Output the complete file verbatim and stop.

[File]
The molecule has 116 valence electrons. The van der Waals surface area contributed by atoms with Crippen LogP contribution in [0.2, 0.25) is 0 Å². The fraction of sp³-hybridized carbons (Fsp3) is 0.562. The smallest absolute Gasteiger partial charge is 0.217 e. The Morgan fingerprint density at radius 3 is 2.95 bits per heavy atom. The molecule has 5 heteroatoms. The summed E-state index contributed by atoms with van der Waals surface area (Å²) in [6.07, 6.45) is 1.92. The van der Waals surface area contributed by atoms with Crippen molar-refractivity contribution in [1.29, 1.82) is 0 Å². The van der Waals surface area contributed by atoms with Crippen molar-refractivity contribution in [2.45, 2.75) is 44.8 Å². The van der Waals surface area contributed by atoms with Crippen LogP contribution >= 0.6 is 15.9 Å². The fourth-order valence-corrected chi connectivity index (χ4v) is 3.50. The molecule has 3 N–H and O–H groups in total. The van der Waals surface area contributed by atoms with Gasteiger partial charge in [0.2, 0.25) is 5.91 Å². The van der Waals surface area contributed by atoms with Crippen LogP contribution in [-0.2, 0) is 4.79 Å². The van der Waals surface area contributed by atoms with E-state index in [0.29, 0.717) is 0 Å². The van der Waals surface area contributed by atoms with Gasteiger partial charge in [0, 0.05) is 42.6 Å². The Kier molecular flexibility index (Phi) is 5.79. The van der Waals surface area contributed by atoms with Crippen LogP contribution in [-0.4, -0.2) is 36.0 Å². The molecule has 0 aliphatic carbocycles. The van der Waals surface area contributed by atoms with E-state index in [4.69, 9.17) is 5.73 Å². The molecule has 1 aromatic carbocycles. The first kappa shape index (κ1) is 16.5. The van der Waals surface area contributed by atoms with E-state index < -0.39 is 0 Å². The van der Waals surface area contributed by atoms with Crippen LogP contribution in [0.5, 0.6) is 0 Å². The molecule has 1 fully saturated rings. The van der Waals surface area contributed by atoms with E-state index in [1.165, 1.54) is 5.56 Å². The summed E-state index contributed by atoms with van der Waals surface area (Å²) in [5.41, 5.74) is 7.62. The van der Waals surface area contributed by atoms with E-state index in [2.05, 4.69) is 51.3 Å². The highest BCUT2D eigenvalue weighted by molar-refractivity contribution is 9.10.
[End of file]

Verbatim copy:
The molecule has 116 valence electrons. The van der Waals surface area contributed by atoms with Crippen LogP contribution in [0.2, 0.25) is 0 Å². The fraction of sp³-hybridized carbons (Fsp3) is 0.562. The smallest absolute Gasteiger partial charge is 0.217 e. The Morgan fingerprint density at radius 3 is 2.95 bits per heavy atom. The molecule has 5 heteroatoms. The summed E-state index contributed by atoms with van der Waals surface area (Å²) in [6.07, 6.45) is 1.92. The van der Waals surface area contributed by atoms with Crippen molar-refractivity contribution in [1.29, 1.82) is 0 Å². The van der Waals surface area contributed by atoms with Crippen molar-refractivity contribution in [2.45, 2.75) is 44.8 Å². The van der Waals surface area contributed by atoms with Crippen LogP contribution >= 0.6 is 15.9 Å². The fourth-order valence-corrected chi connectivity index (χ4v) is 3.50. The molecule has 3 N–H and O–H groups in total. The van der Waals surface area contributed by atoms with Gasteiger partial charge in [0.2, 0.25) is 5.91 Å². The van der Waals surface area contributed by atoms with Crippen LogP contribution in [-0.2, 0) is 4.79 Å². The van der Waals surface area contributed by atoms with E-state index in [0.29, 0.717) is 0 Å². The van der Waals surface area contributed by atoms with Gasteiger partial charge in [0, 0.05) is 42.6 Å². The Kier molecular flexibility index (Phi) is 5.79. The van der Waals surface area contributed by atoms with Crippen LogP contribution in [-0.4, -0.2) is 36.0 Å². The molecule has 0 aliphatic carbocycles. The van der Waals surface area contributed by atoms with E-state index in [4.69, 9.17) is 5.73 Å². The molecule has 1 aromatic carbocycles. The first kappa shape index (κ1) is 16.5. The van der Waals surface area contributed by atoms with E-state index < -0.39 is 0 Å². The van der Waals surface area contributed by atoms with Crippen LogP contribution in [0.5, 0.6) is 0 Å². The molecule has 1 fully saturated rings. The van der Waals surface area contributed by atoms with E-state index in [1.165, 1.54) is 5.56 Å². The summed E-state index contributed by atoms with van der Waals surface area (Å²) in [5.41, 5.74) is 7.62. The van der Waals surface area contributed by atoms with E-state index in [2.05, 4.69) is 51.3 Å². The highest BCUT2D eigenvalue weighted by molar-refractivity contribution is 9.10.